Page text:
In these marches to and fro the rank
ing midshipman takes command. This
rank may be held by aDDointment a
a cadet officer or may arise from being
the leading scholor. If It should hap
pen that only two are In the section.
the ranking midshipman assumes com
mand, marches his "company" and
himself off and brings him back, halts
the squad, brings his one man to at
tention, and announces: "Squad dis
missed!" as though there were a hun
dred in his command. Everything Is
military here. When a midshinman
usher, at chapel service, escorts a vis
itor to nis or ner pew, he halts at the
place selected, turns on his military
heel like a pivot, and assumes a mar
tial "attention" until the guest is seat
ed. The brigade comes into church In
regular order, the superintendent ho
his appointed position, and no one
leaves the chapel after service until
the brigade was marched out and none
dare drop from the ranks until It has
been regularly dismissed.
If a midshipman should have no rec
itation during any of the morning pe
riod, he must stay in his room, and It
Is a serious offense to visit, or receive
visitors during study hours, or even
to leave the floor to get a drink of wa
ter if none happens to be In the cooler
on that floor. Yet midshipmen will
risk demerits and run the gauntlet of
detection. One day an officer of the
department of discipline that branch
of the work of the academy that has
the management of the midshipmen
In charge, whose business Is, said one
of the officers, "to know at all times
where every midshipman Is, and to be
able to put your finger on him," made
an Inspection of one of the rooms. He
saw by the manner of the two occu
pants of the apartment that something
was wrong. He could not ask the mid
shipmen themselves what they were
doing that was irregular, so he looked
sharply around the room to see what
was the matter. The next day the
midshipmen In the secret were greatly
amused to see on the morning report:
"Midshipman A, shoes out of place."
Those shoes were not Midshipman A's,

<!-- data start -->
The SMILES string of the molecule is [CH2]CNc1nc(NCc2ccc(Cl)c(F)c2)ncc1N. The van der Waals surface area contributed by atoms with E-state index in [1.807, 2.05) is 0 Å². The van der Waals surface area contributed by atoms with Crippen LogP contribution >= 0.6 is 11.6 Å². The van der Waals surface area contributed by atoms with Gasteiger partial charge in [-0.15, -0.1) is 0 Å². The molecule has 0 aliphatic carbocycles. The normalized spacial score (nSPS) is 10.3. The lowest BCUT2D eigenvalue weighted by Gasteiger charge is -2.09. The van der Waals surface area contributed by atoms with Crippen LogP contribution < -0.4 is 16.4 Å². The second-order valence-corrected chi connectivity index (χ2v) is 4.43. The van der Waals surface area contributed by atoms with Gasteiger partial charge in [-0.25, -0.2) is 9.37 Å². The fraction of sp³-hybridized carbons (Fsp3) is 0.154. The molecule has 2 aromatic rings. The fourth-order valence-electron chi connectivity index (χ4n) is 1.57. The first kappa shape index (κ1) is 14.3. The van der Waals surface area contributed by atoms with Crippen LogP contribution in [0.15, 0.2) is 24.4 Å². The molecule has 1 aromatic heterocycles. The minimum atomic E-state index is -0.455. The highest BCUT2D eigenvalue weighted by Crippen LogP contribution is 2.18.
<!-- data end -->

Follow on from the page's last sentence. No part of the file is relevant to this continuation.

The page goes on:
but Midshipman C's feet. He was a
visitor, and when he heard the inspect
ing officer coming, he had only time
to run behind the wardrobe door, and,
as It was not long enough to cover
him, his feet stuck below it Another
unlawful visitor was not so success
ful. His face was to the door and hla
host's not ' He saw the inspecting of
ficer coming and, making a desperate
dash, hid completely behind the ward
robe; but his action, so unaccountable
to the hosts, who had not seen the
officer, made them look toward the
spot where the visitor had hid, and
this hint was enough for the keen-eyed
officer to make him come out from cov
er. "Hikes" In the Country.
The responsibility for order In a
room Is fixed by the authorities requir
ing one man in each room to - take a
week's turn at a time, and no matter
who Is the evildoer, the authorities
know where to lodge the charge.
Soon after 12 the morning period of
study and recitation ceases and dinner
formation and dinner follow. At 1:30
p. m. begin the afternoon periods of
study and recitation, and at 4:30 prac
tical exercises commence. The fourth
class will have cutters In oars or sails;
the upper classmen will have launches
under steam, rifle-range practice, or
great-gun practice on the Chesapeake
in vessels under steam. These exer
cises are alternated In - their seasons
with artillery and infantry drills, and
long "hikes" in the country under com
mand of their proper officers.
At 6:30 p. m. the midshipman Is free
until 7 p. m. to do as he pleases, un
less he belongs to some one of the
athletic practice squads of the Naval
academy. Then he is a slave to it
until the supper formation, after which
there are two hours for study. At
9:30 p. m. gun Are relieves the mid
shipman from his studies and he has
a half-hour to glance over the evening
newspaper, write a letter, visit a friend
tell a yarn, search up a "plebe" for a
song or a dance, and then to bed by
taps, 10 p. m., when the bugle sounds,
and down the corridors echoes the call.
"All lights out!" A few moments la
ter the Inspection begins, and should
a midshipman have been tardy In dis
robing, he Jumps Into bed, boots and
all, and covers up to his chin, until
the inspecting officer looks in and sees
all hands accounted for, then the be
lated one rises and undresses at bis
If he is behind in his studies, an am
bitious midshipman will have secured
the contraband lamp, and then he will
rise, tack a gum blanket over his
transom, light his lamp, burn his mid
night oil and be ready for the next
morning's recitation when it comes.
Sometimes the authorities allow night
study parties to stay up until 11, and
then they work and move by written
rules in slippered feet so as not to
arouse the faithful sleepers who have
been more diligent and have justly
earned the slumber they are getting.
- Hermit Proved a Thief.
A Robinson Crusoe story comes
from Alloa, Clackmannan, Scotland
When a fisherman visited a hut which
he uses as a store during the fishing
season on an uninhabited island on
the River Forth, he found an entrance
had been effected and the interior was
crammed with a .miscellaneous assort
ment of goods ranging from pots and
pans to clothes and clocks. The police
set a watch. Suspicion was aroused
by movements of a man in a small
boat; and the police gave chase, finally
discovering the suspect hiding In a
large ferryboat. The man arrested Is
a native of Alloa, and Is "wanted" on
several charges of theft. lie had beeo
living on the Island for soma tin...